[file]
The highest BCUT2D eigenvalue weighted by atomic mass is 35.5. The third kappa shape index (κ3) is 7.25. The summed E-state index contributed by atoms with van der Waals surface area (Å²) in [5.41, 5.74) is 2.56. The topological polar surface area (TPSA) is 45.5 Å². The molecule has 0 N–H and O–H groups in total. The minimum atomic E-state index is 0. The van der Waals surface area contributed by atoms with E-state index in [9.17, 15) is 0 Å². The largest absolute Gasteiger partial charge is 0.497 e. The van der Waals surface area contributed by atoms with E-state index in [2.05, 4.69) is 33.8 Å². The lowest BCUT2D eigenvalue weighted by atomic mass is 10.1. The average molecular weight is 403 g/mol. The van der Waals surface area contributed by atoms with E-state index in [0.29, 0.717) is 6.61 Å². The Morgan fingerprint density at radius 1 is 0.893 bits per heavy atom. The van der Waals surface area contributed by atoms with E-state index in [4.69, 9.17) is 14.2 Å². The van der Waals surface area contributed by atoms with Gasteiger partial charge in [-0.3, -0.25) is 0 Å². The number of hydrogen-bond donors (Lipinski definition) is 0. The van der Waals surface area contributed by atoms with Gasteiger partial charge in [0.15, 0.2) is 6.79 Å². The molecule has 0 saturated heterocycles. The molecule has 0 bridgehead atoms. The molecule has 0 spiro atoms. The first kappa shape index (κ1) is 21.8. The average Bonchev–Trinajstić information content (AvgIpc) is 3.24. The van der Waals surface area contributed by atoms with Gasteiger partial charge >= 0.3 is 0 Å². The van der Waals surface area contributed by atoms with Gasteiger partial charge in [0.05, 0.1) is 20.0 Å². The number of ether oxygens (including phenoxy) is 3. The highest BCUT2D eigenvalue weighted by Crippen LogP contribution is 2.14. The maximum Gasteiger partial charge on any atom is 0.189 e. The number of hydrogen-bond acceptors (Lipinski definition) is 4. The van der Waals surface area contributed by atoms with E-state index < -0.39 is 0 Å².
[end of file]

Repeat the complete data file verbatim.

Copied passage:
The highest BCUT2D eigenvalue weighted by atomic mass is 35.5. The third kappa shape index (κ3) is 7.25. The summed E-state index contributed by atoms with van der Waals surface area (Å²) in [5.41, 5.74) is 2.56. The topological polar surface area (TPSA) is 45.5 Å². The molecule has 0 N–H and O–H groups in total. The minimum atomic E-state index is 0. The van der Waals surface area contributed by atoms with E-state index in [9.17, 15) is 0 Å². The largest absolute Gasteiger partial charge is 0.497 e. The van der Waals surface area contributed by atoms with E-state index in [2.05, 4.69) is 33.8 Å². The lowest BCUT2D eigenvalue weighted by atomic mass is 10.1. The average molecular weight is 403 g/mol. The van der Waals surface area contributed by atoms with E-state index in [0.29, 0.717) is 6.61 Å². The Morgan fingerprint density at radius 1 is 0.893 bits per heavy atom. The van der Waals surface area contributed by atoms with E-state index in [4.69, 9.17) is 14.2 Å². The van der Waals surface area contributed by atoms with Gasteiger partial charge in [-0.3, -0.25) is 0 Å². The number of hydrogen-bond donors (Lipinski definition) is 0. The van der Waals surface area contributed by atoms with Gasteiger partial charge in [0.15, 0.2) is 6.79 Å². The molecule has 0 saturated heterocycles. The molecule has 0 bridgehead atoms. The molecule has 0 spiro atoms. The first kappa shape index (κ1) is 21.8. The average Bonchev–Trinajstić information content (AvgIpc) is 3.24. The van der Waals surface area contributed by atoms with Gasteiger partial charge >= 0.3 is 0 Å². The van der Waals surface area contributed by atoms with Gasteiger partial charge in [0.05, 0.1) is 20.0 Å². The number of ether oxygens (including phenoxy) is 3. The highest BCUT2D eigenvalue weighted by Crippen LogP contribution is 2.14. The maximum Gasteiger partial charge on any atom is 0.189 e. The number of hydrogen-bond acceptors (Lipinski definition) is 4. The van der Waals surface area contributed by atoms with E-state index < -0.39 is 0 Å².